However, the group’s lawyers said they would not ask the full court to review Scalia’s decision. “We’re not going to push any further. There’s no way the full court will take this thing on,” said David Bookbinder, the group’s legal director in Washington.

Chief Justice William H. Rehnquist said recently that the court’s policy was that individual justices must decide for themselves whether to step aside in a pending case. Justice Ruth Bader Ginsburg voiced the same view last week.

Two legal experts who have closely followed the duck-hunting controversy praised Scalia for writing a thorough and strong defense of his actions. However, both said they continued to disagree with his decision.

Scalia “is a really good lawyer,” New York University law professor Stephen Gillers said. “He redefines the question while avoiding the central issue. This is not just about a friend who is a party to a case in his official capacity. And it is not a mere social event. Cheney has a substantial personal and political interest in the outcome of this case. This is about Cheney’s conduct, and it comes in a year he is running for reelection.”

Gillers said he also was troubled that Scalia had made himself the sole arbiter of his actions. “This is the law, and he [Scalia] is not above it,” Gillers said.

Agreeing, Northwestern University law professor Steven Lubet said the 1974 law does not envision that a single judge will decide for himself whether his impartiality may be in doubt. “He is supposed to disqualify himself if there is a reasonable question,” Lubet said. “And he is not supposed to answer it alone. It would be better if the answer came from the full court.”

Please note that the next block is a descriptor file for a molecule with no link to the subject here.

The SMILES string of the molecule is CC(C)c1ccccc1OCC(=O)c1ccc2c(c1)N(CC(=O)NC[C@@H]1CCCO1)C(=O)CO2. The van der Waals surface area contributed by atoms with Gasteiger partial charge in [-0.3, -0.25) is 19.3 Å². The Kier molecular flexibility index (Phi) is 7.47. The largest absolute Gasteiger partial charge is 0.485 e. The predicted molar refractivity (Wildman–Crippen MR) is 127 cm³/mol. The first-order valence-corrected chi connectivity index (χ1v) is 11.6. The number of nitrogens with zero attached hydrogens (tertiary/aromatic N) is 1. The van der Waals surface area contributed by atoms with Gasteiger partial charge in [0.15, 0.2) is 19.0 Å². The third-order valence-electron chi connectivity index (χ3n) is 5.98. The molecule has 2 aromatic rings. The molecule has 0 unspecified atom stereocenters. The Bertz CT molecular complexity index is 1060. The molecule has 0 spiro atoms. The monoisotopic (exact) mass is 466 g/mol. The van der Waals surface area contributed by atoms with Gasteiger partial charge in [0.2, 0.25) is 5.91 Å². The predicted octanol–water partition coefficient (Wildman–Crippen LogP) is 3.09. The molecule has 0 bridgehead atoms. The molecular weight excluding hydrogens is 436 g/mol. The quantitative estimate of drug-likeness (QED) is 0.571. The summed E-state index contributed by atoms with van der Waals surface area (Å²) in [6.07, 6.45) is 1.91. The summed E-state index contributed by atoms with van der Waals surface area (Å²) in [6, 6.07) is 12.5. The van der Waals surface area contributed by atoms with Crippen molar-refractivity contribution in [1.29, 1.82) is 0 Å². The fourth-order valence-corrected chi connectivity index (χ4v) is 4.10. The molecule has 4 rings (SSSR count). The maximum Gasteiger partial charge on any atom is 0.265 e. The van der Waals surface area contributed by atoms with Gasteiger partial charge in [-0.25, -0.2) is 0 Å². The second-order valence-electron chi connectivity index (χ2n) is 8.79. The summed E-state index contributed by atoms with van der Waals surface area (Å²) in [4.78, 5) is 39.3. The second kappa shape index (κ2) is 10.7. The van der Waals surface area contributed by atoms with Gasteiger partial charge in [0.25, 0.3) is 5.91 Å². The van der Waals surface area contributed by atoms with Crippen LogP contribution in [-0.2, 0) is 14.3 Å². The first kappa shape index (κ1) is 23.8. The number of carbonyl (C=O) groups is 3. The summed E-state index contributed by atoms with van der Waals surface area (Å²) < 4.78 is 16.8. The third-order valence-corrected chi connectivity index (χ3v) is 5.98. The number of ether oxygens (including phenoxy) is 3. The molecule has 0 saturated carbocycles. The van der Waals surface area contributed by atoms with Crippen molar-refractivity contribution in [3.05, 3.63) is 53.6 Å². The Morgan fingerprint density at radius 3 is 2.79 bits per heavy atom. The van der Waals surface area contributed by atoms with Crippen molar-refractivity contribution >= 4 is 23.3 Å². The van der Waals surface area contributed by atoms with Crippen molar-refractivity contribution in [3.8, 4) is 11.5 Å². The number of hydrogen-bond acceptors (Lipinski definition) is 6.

The Scalia-Cheney trip has been criticized on Capitol Hill, but only by Democrats. On Thursday, Sen. Patrick J. Leahy (D-Vt.) faulted Scalia’s refusal to see the “appearance of impropriety” in his actions.

“Such nearsightedness on a matter so basic to public trust in an independent judiciary is as puzzling to the American people as it is harmful to the court,” Leahy said.

As Scalia noted, he and Cheney became friends when they served in the Republican White House in the 1970s. President Reagan appointed Scalia to the U.S. Court of Appeals in 1982 and to the Supreme Court in 1986. Four years ago when he was seeking the presidency, George W. Bush pointed to Scalia as the justice he most admired.

Throughout the opinion, Scalia referred to Cheney as his “friend” and as someone “with whom I am well acquainted.” He said he had gone hunting in south Louisiana every winter for five years at a camp belonging to Wallace Carline, who runs a company providing services and oil rigs in the Gulf of Mexico.

He said he learned that Carline was “an admirer” of the vice president and decided to extend an invitation for Cheney to hunt there with him, “with my own warm recommendation.” He said the invitation was made in the spring of 2003 and that the trip was set “long before” the Supreme Court took up the Cheney energy task force case.

Scalia said the free ride on Air Force Two did not save him or his sons any money.